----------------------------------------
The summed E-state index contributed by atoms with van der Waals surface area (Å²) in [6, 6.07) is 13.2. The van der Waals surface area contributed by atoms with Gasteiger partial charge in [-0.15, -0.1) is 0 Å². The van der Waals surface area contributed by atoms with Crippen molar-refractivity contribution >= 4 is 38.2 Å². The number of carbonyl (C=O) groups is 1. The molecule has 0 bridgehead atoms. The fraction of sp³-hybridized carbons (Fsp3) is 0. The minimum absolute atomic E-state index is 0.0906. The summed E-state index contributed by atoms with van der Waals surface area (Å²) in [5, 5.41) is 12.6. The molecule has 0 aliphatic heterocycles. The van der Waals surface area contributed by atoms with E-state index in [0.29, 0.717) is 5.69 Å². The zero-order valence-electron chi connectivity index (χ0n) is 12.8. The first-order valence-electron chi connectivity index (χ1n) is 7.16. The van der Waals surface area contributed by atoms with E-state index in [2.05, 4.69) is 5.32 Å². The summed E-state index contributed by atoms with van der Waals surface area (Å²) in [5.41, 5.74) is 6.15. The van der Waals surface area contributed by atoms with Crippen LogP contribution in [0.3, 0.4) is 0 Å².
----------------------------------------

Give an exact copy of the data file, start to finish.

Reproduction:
The summed E-state index contributed by atoms with van der Waals surface area (Å²) in [6, 6.07) is 13.2. The van der Waals surface area contributed by atoms with Gasteiger partial charge in [-0.15, -0.1) is 0 Å². The van der Waals surface area contributed by atoms with Crippen molar-refractivity contribution >= 4 is 38.2 Å². The number of carbonyl (C=O) groups is 1. The molecule has 0 bridgehead atoms. The fraction of sp³-hybridized carbons (Fsp3) is 0. The minimum absolute atomic E-state index is 0.0906. The summed E-state index contributed by atoms with van der Waals surface area (Å²) in [5, 5.41) is 12.6. The molecule has 0 aliphatic heterocycles. The van der Waals surface area contributed by atoms with E-state index in [0.29, 0.717) is 5.69 Å². The zero-order valence-electron chi connectivity index (χ0n) is 12.8. The first-order valence-electron chi connectivity index (χ1n) is 7.16. The van der Waals surface area contributed by atoms with E-state index in [2.05, 4.69) is 5.32 Å². The summed E-state index contributed by atoms with van der Waals surface area (Å²) in [5.41, 5.74) is 6.15. The van der Waals surface area contributed by atoms with Crippen LogP contribution in [0.3, 0.4) is 0 Å².